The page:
(All of which said, even relative to the RBA, our MPC is not doing as much as they could.  As noted above, they could explicitly target and securely anchor government bond yields.  They could also still cut the OCR, even without going negative: the headline rates in both countries are 0.25 per cent, but in New Zealand that is the rate we pay banks on deposits at the Reserve Bank, while in Australia the deposit rate is lower again.   These are small differences, of course, but there is no sound analytical or systems reasons for not using all the leeway even their self-imposed constraints allow them.

Of course, the much more immediate huge issue is what the government is going to do to underpin the credit system and support a willingness of banks to lend and firms to borrow.  The only secure foundation for that remains some mix of grants and income guarantees (which will become grants).  I can only repeat that the most useful way of thinking about these thing is as the national pandemic economic policy we would have adopted twenty years ago if we’d thought hard enough, been serious enough, about what could happen: undertake to underpin all net incomes at 80 per cent of last year’s for the first year (reducing after that if the issue is still with us).    The fiscal costs are easily manageable for New Zealand: if guaranteeing 80 per cent of incomes than even if full year GDP fell 40 per cent, it would still only be a fiscal commitment of 20 per cent of GDP, and we are starting with net government debt (properly defined) of zero per cent.   It isn’t the exact dollars that really matter at this point, let alone trying to distinguish good and bad firms, but the certainty such a guarantee –  ex post insurance policy –  would provide in capping the extreme downside risks, individually and collectively for the first year.  It wouldn’t stop all exits –  some have already happened, some firms are likely to think it not viable to come back even with a grant/guarantee –  but it is the best option to help stabilise the economic damage, and to ensure that banks are able and willing to play a strongly facilitative part.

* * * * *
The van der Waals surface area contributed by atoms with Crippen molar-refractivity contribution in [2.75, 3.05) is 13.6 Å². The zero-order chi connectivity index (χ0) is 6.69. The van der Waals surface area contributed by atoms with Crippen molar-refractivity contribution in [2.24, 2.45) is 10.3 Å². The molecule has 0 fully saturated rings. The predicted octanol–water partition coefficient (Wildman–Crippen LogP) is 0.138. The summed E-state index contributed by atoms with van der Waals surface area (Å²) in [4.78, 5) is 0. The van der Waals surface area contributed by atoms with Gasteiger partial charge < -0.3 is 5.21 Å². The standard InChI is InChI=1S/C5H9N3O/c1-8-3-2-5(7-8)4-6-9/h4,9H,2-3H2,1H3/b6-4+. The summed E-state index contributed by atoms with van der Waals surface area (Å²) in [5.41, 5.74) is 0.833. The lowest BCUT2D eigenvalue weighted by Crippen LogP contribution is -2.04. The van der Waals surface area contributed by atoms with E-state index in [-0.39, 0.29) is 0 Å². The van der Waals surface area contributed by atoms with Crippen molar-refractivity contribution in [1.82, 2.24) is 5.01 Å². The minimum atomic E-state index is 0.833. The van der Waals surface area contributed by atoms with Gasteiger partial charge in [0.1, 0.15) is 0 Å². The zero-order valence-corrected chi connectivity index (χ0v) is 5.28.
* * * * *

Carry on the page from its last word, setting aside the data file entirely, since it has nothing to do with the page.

On Q&A yesterday the Minister of Finance suggested more announcements very shortly. I hope so but what worries is that once again whatever they do will be inadequate and not really get ahead of the issue. There is an opportunity now, but time is running down fast.

Another sobering chart

On Saturday I showed the then-current version of this chart.

aus 22 march

As I noted on Saturday morning

It is much the same locally-exponential pattern we’ve seen in so many other countries.  If current rates of increase continue then by the end of tomorrow Australia will have per capita numbers akin to those in the US or UK yesterday.  That is the sort of impact exponential growth has.

Australia now has as many, slightly more, cases per capita than the US and UK had on Friday.

What about New Zealand?  In this chart I’ve shown the Australian numbers divided by five (to put them on the same per capita basis as New Zealand).

nz and Aus

Perhaps at a very first glance, New Zealand doesn’t look too bad.  But look across the chart not up and down.  Our latest observations are where Australia (in equivalent population terms) was just a week ago. There is no evident or obvious reason to expect that in a week’s time we wouldn’t be something like where they are now  (or if there is such a reason no political ‘leader’ has been willing to try to articulate one).

And yet our government continues to pretend to believe there is no community transmission, confirmed or not.  It is simply extraordinary.  Reversing the presumption now – in light of what has happened in ever other similar country, but most notably in Australia with whom until almost now we’ve had a Common (travel) Virus Area –  seems much the safer option.